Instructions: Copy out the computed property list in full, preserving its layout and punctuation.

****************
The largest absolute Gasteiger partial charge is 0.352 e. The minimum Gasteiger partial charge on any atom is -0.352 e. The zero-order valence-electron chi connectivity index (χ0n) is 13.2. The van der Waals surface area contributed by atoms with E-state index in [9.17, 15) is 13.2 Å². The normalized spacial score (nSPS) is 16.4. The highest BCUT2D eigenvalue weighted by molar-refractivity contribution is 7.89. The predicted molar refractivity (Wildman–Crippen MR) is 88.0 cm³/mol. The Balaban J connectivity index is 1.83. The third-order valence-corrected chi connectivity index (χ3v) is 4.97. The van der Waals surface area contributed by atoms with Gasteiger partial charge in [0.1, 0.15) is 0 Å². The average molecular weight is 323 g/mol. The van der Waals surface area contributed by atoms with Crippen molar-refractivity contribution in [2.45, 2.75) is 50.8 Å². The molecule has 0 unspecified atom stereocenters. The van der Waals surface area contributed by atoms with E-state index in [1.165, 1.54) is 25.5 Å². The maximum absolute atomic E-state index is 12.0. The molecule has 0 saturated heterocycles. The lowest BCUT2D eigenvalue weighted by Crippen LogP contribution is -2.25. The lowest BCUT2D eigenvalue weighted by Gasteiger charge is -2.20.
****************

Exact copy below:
The largest absolute Gasteiger partial charge is 0.352 e. The minimum Gasteiger partial charge on any atom is -0.352 e. The zero-order valence-electron chi connectivity index (χ0n) is 13.2. The van der Waals surface area contributed by atoms with E-state index in [9.17, 15) is 13.2 Å². The normalized spacial score (nSPS) is 16.4. The highest BCUT2D eigenvalue weighted by molar-refractivity contribution is 7.89. The predicted molar refractivity (Wildman–Crippen MR) is 88.0 cm³/mol. The Balaban J connectivity index is 1.83. The third-order valence-corrected chi connectivity index (χ3v) is 4.97. The van der Waals surface area contributed by atoms with Gasteiger partial charge in [0.1, 0.15) is 0 Å². The average molecular weight is 323 g/mol. The van der Waals surface area contributed by atoms with Crippen molar-refractivity contribution in [2.45, 2.75) is 50.8 Å². The molecule has 0 unspecified atom stereocenters. The van der Waals surface area contributed by atoms with E-state index in [1.165, 1.54) is 25.5 Å². The maximum absolute atomic E-state index is 12.0. The molecule has 0 saturated heterocycles. The lowest BCUT2D eigenvalue weighted by Crippen LogP contribution is -2.25. The lowest BCUT2D eigenvalue weighted by Gasteiger charge is -2.20.